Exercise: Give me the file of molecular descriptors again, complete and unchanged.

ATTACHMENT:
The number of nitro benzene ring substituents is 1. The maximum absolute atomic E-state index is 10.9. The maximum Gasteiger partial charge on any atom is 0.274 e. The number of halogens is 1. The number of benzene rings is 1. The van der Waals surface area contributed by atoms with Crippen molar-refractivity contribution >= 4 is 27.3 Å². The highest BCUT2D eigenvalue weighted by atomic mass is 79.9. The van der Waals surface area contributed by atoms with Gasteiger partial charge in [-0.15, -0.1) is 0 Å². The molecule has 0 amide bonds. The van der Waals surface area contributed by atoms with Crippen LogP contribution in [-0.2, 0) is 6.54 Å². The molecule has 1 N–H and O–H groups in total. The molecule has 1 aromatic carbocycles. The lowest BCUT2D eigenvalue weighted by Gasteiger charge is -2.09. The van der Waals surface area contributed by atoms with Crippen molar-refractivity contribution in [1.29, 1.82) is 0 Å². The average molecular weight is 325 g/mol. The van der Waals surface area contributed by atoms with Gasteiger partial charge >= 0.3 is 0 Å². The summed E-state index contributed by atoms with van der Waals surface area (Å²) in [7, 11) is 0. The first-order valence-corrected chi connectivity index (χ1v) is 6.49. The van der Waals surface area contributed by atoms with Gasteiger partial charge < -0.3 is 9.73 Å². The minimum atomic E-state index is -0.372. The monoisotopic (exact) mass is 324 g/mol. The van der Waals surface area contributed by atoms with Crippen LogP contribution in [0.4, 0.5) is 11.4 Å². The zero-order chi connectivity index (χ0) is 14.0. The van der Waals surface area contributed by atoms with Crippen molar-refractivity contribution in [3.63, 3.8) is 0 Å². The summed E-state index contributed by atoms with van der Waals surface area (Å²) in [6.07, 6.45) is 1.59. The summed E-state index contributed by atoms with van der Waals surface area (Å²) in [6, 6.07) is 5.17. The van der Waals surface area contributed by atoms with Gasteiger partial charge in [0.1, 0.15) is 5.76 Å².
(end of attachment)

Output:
The number of nitro benzene ring substituents is 1. The maximum absolute atomic E-state index is 10.9. The maximum Gasteiger partial charge on any atom is 0.274 e. The number of halogens is 1. The number of benzene rings is 1. The van der Waals surface area contributed by atoms with Crippen molar-refractivity contribution >= 4 is 27.3 Å². The highest BCUT2D eigenvalue weighted by atomic mass is 79.9. The van der Waals surface area contributed by atoms with Gasteiger partial charge in [-0.15, -0.1) is 0 Å². The molecule has 0 amide bonds. The van der Waals surface area contributed by atoms with Crippen LogP contribution in [-0.2, 0) is 6.54 Å². The molecule has 1 N–H and O–H groups in total. The molecule has 1 aromatic carbocycles. The lowest BCUT2D eigenvalue weighted by Gasteiger charge is -2.09. The van der Waals surface area contributed by atoms with Crippen molar-refractivity contribution in [1.29, 1.82) is 0 Å². The average molecular weight is 325 g/mol. The van der Waals surface area contributed by atoms with Gasteiger partial charge >= 0.3 is 0 Å². The summed E-state index contributed by atoms with van der Waals surface area (Å²) in [7, 11) is 0. The first-order valence-corrected chi connectivity index (χ1v) is 6.49. The van der Waals surface area contributed by atoms with Gasteiger partial charge < -0.3 is 9.73 Å². The minimum atomic E-state index is -0.372. The monoisotopic (exact) mass is 324 g/mol. The van der Waals surface area contributed by atoms with Crippen LogP contribution in [0.4, 0.5) is 11.4 Å². The zero-order chi connectivity index (χ0) is 14.0. The van der Waals surface area contributed by atoms with Crippen molar-refractivity contribution in [3.63, 3.8) is 0 Å². The summed E-state index contributed by atoms with van der Waals surface area (Å²) in [6.07, 6.45) is 1.59. The summed E-state index contributed by atoms with van der Waals surface area (Å²) in [6, 6.07) is 5.17. The van der Waals surface area contributed by atoms with Gasteiger partial charge in [0.1, 0.15) is 5.76 Å².